I just wanted to pick up on that briefly; If, for example, you set up ssh insecurely (with insecure passwords, allowing root login, not doing anything else to prohibit 'bad' logins) you will have allowed anyone to log in as root access with only a moderate level of difficulty. In that circumstance. the person who logged in could do anything, including installing whatever bad program that they wanted to.
So, if you got that wrong, there is no way that your system could be secure. There is no OS that could overcome that level of bad config, so, if you are going to configure your OS and critical apps badly, it will be vulnerable. (Sort of goes along with Noway's point 7, although competent admins are important too.)
Linux, and the other Unix and like OS have all been under attack for decades. Each day a very serious hole is discovered in code from the OS to the Apps. Apps tend to be the largest security issue. You may be shocked to find that most major break in's to data are not just limited to MS products. Not sure there is any OS connected to the web that is secure by default or can't be hacked.
People (bad people) tend to target industrial or commercial Os's for a reason as opposed to the reasons they attack home users. Kind of like the difference between a jewel thief and a mugger. Both have their ways to attack victims.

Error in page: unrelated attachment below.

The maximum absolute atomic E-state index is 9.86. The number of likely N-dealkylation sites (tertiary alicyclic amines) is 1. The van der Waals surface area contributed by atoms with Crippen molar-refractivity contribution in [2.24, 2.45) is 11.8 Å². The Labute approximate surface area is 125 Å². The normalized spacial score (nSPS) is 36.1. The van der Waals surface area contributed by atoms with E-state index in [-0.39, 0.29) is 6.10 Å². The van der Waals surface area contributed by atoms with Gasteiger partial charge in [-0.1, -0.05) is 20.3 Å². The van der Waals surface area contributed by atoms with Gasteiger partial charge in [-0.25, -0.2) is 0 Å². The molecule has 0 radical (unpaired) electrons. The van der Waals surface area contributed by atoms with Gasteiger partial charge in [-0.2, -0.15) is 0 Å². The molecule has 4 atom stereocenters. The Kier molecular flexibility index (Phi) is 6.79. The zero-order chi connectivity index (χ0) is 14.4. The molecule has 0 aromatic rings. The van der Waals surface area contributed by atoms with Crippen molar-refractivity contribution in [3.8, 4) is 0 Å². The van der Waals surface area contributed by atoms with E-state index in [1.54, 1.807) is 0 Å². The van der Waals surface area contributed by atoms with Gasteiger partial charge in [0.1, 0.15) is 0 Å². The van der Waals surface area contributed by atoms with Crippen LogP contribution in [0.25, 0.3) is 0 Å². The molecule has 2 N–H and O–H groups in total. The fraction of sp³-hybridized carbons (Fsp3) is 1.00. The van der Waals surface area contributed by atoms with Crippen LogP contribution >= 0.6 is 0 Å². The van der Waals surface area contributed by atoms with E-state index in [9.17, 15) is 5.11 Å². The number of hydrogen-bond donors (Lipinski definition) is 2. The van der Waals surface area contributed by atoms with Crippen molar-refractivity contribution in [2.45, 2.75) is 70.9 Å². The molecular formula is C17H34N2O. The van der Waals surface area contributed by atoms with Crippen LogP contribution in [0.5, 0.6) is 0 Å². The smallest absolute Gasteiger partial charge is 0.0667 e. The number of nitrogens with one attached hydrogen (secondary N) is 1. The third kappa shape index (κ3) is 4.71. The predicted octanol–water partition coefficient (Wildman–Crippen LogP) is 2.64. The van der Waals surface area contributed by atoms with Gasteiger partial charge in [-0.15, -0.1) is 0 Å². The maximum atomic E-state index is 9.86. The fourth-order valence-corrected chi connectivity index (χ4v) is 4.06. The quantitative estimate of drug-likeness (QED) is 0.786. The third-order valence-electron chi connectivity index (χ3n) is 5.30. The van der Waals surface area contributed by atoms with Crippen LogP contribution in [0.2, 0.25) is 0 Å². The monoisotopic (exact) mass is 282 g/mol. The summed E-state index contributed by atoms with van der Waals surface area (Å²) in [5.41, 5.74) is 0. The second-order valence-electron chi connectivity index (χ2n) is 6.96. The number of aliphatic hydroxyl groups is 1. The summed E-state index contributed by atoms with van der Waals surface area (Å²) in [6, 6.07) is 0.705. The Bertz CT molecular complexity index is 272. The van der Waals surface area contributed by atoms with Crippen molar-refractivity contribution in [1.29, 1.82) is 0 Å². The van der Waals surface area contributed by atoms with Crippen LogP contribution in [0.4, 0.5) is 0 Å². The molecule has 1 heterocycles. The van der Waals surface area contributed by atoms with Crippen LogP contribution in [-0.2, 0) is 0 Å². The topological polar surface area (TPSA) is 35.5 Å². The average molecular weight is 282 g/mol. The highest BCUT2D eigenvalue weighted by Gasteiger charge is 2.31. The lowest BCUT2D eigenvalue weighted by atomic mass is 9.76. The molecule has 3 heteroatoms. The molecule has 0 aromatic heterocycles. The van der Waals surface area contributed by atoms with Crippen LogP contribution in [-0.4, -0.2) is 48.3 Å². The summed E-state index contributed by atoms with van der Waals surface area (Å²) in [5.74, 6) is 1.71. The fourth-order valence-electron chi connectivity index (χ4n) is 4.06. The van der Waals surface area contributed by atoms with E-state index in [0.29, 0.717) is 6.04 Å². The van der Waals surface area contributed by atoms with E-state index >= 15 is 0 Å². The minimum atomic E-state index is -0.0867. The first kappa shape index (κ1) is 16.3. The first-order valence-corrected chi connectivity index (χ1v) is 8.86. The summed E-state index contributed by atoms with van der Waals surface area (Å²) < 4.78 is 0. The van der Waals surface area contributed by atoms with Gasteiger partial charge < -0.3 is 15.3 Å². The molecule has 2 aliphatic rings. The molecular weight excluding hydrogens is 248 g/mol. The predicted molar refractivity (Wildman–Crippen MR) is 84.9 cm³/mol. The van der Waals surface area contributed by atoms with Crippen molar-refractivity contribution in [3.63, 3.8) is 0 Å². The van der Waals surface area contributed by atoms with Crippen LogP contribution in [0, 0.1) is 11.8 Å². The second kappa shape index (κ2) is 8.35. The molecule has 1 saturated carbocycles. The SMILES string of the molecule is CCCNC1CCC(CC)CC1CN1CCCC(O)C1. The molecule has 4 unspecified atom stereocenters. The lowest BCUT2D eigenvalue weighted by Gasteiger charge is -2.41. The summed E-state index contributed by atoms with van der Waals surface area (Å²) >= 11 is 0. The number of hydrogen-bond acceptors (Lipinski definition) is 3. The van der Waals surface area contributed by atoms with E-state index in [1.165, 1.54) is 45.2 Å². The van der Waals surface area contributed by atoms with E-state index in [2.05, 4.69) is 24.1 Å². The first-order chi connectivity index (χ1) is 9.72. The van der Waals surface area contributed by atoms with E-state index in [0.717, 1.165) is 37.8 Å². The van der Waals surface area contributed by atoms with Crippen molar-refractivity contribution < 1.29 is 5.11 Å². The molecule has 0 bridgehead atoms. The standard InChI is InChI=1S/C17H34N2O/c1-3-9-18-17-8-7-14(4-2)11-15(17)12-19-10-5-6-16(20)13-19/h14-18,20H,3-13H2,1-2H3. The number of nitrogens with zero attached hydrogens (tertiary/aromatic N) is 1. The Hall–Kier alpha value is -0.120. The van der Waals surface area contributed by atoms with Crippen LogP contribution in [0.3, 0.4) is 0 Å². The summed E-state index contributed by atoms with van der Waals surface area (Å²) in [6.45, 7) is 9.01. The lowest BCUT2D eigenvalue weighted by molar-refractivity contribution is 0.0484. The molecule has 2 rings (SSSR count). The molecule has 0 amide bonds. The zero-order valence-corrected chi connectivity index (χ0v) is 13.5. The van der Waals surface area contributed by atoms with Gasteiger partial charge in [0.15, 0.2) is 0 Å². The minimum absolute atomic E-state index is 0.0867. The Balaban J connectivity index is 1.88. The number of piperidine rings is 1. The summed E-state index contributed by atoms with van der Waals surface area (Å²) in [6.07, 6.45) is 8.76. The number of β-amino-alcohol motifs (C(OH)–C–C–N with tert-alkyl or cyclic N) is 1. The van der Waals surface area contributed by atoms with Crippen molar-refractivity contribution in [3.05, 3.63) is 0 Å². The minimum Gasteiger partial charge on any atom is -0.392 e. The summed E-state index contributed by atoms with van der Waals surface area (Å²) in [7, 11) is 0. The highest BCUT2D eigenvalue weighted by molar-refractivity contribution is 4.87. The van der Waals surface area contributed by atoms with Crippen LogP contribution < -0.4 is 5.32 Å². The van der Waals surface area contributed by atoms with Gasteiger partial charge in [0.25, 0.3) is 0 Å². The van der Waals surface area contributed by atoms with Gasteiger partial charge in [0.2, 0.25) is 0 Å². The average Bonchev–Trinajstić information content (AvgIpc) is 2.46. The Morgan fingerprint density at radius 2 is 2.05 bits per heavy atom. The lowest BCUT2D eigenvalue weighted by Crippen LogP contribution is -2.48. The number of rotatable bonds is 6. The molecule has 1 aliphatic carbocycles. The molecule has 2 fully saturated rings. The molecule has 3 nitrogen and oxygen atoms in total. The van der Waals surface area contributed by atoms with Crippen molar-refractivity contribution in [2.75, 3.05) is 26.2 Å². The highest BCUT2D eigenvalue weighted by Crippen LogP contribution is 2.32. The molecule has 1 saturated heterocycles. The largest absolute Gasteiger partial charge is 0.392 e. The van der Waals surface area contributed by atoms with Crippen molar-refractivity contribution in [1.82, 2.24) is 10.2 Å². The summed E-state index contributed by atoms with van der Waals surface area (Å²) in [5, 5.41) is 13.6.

Netbsd has claimed to be the least holes I believe but that assumes almost no applications running.
Assume that your data can be compromised because it can.
The biggest vulnerability in any computer system scenario has two ears.
Windows very-wrongly gets nailed for security problems because, quite inexplicably to me, its very fine and well thought out role-based security model is completely turned off for millions of "Home Edition" users. But, don't blame Windows for that. And above all, don't suppose that any computer system or type of computer system is somehow "protected from" exploitation by a clever and determined human.
But I suggest also that you stop using the expression, "virus," which is clearly intended to invoke notions of biology ... of something that will "infect" that biological organism unless its "immune system" (helpfully and continually bought from your favorite 'security' firm...) constantly protects it. These analogies are not appropriate.
Last edited by sundialsvcs; 09-19-2012 at 05:04 PM.